The debate actually precedes the first app store to hit volume.
Native apps versus mobile web — it’s still a hot debate, regardless of the fact that it’s been going on for a good couple of years at this point.
For developers, app stores are both a blessing and a curse.
Appgyver exclusively announced to VentureBeat that it has raised $1.325M in seed funding for its toolset that developers can use to easily test and deploy apps.
Editor’s Pick “There are a few things that are critically missing. One is tooling support. The second is operability. Because those two things don’t exist, people are falling back to native. It’s not that HTML5 isn’t ready; it’s that the ecosystem doesn’t support it.”
Many things you put on Facebook you want to save and share forever. Some things you wish you could delete immediately.
Guest Post Or, why HTML5 disappointed many developers this year.
Imagine designing and creating a native mobile app for iPhone or Android that connects to web services in about 10 minutes. Oh, and you’re creating the web services at exactly the same time
Guest Post Just like Apollo Creed and Rocky joined forces to take on Clubber Lang in Rocky II, HTML5 and Digital Rights Management (DRM) are an unstoppable team.
Facebook chief executive Mark Zuckerberg didn’t mince words today about the company’s past mobile strategy.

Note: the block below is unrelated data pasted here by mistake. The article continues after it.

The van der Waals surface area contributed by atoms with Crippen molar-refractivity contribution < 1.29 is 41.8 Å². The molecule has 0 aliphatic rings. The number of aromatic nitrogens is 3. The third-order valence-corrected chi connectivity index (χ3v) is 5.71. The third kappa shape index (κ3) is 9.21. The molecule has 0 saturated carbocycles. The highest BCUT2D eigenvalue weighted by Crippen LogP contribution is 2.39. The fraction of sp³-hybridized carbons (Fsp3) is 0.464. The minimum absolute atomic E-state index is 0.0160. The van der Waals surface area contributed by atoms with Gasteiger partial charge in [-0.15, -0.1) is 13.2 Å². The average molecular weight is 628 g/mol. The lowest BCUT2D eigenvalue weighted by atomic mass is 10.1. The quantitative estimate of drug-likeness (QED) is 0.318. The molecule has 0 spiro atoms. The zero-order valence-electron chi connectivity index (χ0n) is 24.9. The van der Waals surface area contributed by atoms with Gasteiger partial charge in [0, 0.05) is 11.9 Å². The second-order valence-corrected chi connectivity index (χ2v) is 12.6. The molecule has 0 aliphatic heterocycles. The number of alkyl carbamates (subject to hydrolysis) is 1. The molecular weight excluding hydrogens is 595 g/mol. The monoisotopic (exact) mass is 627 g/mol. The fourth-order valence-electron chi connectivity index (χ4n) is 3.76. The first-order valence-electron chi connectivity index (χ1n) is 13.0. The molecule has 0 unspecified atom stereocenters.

Editor's Pick “Forget being in love with the open web and all that touchy-feely stuff.”
Finally, iPhone users could soon get access to the rich Gmail experience that Android users have had since the beginning.
Guest Post (Editor’s note: Jason Taylor is VP of Platform Strategy at Usablenet. He submitted this story to VentureBeat.)
Guest Post Everyone seems to be gung-ho about HTML5 or native mobile apps, and religiously preaching for one approach over the other. Yet, while mobile giants such as Apple and Google battle it out, some companies are already opting for a third option — mediating the two approaches in what is popularly known as the “hybrid app approach”.
Facebook is currently working on an HTML5-based web app for mobile Safari designed to circumvent Apple’s App Store, according to a TechCrunch report.
The success of downloadable smartphone apps will continue at least through the next five years. A new study from ABI Research estimates that app industry will achieve 44 billion cumulative downloads by 2016.
Will HTML5 or native apps lead the charge for the superphone platform? Or is the conflict between the two simply getting overblown?
Guest Post Editor’s note: This discussion about the superphone app platform is one of the five themes we will be focusing on at the VentureBeat Mobile Summit, on April 25-26. We’ve carefully invited the top executives in mobile to discuss the biggest challenges of the day, which, if solved, can lead to much faster growth in the industry. And at our discussion about HTML5 versus native, we’ll have top executives around the table, including Facebook, Google, Verizon, Sencha, AT&T and more.
Here’s our roundup of the week’s tech business news. First, the most popular stories that VentureBeat published in the last seven days:
Over the past two decades, the mobile industry has become increasingly stunted by fragmented protocols, standards, and regional differences. But a hot new technology called HTML5 promises to remedy this by delivering an unprecedented open, democratic and wonderfully fertile mobile web.
Facebook may be the most-downloaded free application on the iPhone, but today the company’s chief technology officer Bret Taylor seemed more excited about the opportunities offered by the mobile Web and HTML5.